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Dynamic Data and the CIM Repository

An important concept when retrieving dynamic (volatile) data is temporal correctness. For data to be temporally correct, it must be valid in relation to the time of the original query. When a managed object supports dynamic data, it is counterintuitive to import that information into the repository with no means of updating it. Imagine that we are responsible for monitoring the amount of free space on the disk drive partition of a network server. Because the network server is heavily utilized, the space remaining on the disk changes constantly during its day-to-day operation. Without a mechanism for keeping track of these changes, management applications that requested information on the amount of free space could end up retrieving out-of-date information. The solution designed by Microsoft is a WMI provider, a software component that reacts to requests for dynamic data with information that is temporally correct. (Chapter 12 covers WMI providers in detail.) Figure 4.1 shows an example architecture without using WMI providers for dynamic data, and Figure 4.2 demonstrates an architecture that uses WMI providers.

Figure 4.1Figure 4.1 Example topology without any mechanism to supply dynamic data

Figure 4.2Figure 4.2 Example topology in which product supplies WMI with dynamic data

Figure 4.2 shows a management application requesting instance or property data that is supplied dynamically. In this example, class and association information is held statically in the CIM repository. The example does not illustrate the surfacing of events or method invocation.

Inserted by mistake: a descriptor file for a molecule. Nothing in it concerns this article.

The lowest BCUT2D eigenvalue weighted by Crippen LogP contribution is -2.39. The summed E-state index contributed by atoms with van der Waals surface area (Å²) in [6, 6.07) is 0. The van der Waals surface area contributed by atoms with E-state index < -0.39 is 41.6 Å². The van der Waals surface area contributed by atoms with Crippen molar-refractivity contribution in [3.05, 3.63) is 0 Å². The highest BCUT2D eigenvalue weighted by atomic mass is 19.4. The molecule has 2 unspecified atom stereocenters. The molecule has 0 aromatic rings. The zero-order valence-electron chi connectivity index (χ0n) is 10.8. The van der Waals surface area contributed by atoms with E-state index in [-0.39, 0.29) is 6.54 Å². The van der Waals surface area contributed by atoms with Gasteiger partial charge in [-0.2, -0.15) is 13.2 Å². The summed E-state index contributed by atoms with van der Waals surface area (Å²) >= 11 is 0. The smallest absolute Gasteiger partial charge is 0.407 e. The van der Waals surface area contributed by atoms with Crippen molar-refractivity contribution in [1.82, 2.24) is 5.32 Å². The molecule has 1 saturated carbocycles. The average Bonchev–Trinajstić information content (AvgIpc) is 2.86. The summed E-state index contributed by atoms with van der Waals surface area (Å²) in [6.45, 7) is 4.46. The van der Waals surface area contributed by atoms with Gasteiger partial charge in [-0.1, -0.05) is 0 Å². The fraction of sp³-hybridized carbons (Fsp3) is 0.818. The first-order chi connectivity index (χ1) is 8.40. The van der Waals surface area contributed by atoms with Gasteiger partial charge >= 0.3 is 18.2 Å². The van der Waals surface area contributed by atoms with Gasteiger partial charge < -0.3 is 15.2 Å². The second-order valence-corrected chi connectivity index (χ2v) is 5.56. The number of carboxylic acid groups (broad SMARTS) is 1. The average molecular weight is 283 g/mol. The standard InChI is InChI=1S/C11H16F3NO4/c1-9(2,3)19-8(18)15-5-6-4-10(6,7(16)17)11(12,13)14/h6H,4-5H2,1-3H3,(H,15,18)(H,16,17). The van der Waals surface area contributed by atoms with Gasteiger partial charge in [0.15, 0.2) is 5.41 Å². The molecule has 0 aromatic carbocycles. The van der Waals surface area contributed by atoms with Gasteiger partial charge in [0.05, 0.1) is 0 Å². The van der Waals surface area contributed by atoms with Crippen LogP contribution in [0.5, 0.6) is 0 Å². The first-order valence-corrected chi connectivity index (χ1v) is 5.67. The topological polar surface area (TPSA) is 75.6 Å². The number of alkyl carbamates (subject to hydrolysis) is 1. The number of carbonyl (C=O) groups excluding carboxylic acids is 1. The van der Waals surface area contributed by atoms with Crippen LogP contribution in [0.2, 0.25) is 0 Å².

Figure 4.2 also demonstrates how WMI providers retrieve dynamic data directly from the managed object to respond to the request. The Windows Management service then returns all of the requested information to the client application. Although Figure 4.2 shows a preferred arrangement, it does not preclude storing instance information in the CIM repository, which even may be the preferred solution for situations in which the instance information is not expected to change during the lifetime of the managed object (that is, it is static). It is far more likely, however, that some information will change over the course of its lifetime. Therefore, WMI providers must keep track of these changes.

In the current release of WMI, the metadata (that is, the classes and associations) in the CIM repository describes local management information pertaining to the host operating system. In future releases, however, WMI technology may concern itself with distributed applications and management information from a variety of sources. Remember that the CIM repository is capable of storing information other than metadata from any source, local or otherwise, although this is not the preferred arrangement for current products instrumented in WMI.

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